There were literally hundreds of these accounts that the group controlled personally as well as tens of thousands more that they either set up or were put together by unscrupulous or careless Sprint employees. The way that they made so much money off all of these accounts was to target people with poor or no credit as well as members of their own community with promises of cheap service. First they would demand a deposit on service or account “setup” fees and sell the customer a previously used phone. After ordering the line with a normal plan code and a brand new phone (usually a high end PDA with worldwide roaming capability, they would call Sprint or get in touch with one of their contacts on the inside and get the plan code to be changed to yet another free or $10 code. Upon delivery of the new phone, they would swap out the used phone to the line, and then sell the new phone out of their shop or on Ebay/Craigslist. In fact, it is believed that a cell phone “recycling” charity in the Spring Valley, NY area actually uses the phones donated to them to sell back to customers on these accounts. The same person operating this charity was also listed as an owner on a cellular dealer group terminated by Sprint for fraud in 2007.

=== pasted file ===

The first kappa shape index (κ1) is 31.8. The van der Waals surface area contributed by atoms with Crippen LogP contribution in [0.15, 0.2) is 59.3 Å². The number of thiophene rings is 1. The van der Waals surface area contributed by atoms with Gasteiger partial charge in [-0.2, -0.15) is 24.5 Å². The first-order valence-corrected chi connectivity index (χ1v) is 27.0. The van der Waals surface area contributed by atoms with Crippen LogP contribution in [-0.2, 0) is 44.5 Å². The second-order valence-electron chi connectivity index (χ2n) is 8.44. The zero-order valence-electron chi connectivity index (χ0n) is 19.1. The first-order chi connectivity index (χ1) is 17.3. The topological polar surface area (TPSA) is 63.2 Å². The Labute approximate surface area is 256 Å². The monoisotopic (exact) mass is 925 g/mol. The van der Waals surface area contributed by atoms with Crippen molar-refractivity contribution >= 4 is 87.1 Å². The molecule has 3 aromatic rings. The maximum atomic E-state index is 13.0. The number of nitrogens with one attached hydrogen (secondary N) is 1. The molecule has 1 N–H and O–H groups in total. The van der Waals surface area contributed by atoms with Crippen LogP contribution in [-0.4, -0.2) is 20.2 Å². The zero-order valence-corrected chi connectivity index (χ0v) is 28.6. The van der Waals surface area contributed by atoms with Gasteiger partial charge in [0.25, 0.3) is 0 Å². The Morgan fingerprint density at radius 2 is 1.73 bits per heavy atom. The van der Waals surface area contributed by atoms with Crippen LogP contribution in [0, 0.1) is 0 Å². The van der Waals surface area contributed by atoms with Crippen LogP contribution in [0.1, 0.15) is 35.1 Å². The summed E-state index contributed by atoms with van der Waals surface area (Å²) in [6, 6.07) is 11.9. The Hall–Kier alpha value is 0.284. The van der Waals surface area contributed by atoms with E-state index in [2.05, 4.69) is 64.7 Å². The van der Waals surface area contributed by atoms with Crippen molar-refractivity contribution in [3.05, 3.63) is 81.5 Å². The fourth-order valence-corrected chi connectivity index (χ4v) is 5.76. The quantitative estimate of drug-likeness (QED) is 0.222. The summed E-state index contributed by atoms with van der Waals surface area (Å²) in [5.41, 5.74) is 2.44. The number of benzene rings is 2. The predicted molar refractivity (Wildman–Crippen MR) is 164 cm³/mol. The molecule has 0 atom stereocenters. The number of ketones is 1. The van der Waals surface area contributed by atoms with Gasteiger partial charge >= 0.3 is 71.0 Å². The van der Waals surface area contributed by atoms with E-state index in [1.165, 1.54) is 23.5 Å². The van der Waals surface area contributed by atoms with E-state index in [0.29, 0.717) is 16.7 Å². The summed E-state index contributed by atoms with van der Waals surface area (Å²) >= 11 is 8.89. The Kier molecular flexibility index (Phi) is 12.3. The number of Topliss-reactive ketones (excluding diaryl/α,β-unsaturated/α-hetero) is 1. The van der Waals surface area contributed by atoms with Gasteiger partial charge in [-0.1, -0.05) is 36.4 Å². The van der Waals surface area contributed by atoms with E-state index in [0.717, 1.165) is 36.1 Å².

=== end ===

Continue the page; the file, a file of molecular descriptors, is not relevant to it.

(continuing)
This fleecing was so blatant that the unauthorized dealers advertised themselves as Sprint dealers and promoted their “deals” in local flyers and community papers. By the time the loopholes were partially fixed in 2008-2009, Sprint was missing between 6 to 12 million dollars a month in lost potential revenue. However, the problem was never completely repaired and Sprint decided to only half-heartedly identify and terminate problem accounts. Instead of sending payments to Sprint, thousands of customers would pay monthly to the dealers, who in turn paid Sprint as little as 10% of the money they had taken in. They weren’t just making massive profits off cell phone services; wireless internet cards were quite popular. These were cards that should have come with a minimum $59 monthly fee but usually their cost was less than $10, thanks to the same plan code exploitation. Many worldwide phones were also rented out to customers who were traveling internationally and the dealers could charge that person one rate but pay Sprint next to nothing on the invoice due to codes that had been manipulated in the billing system.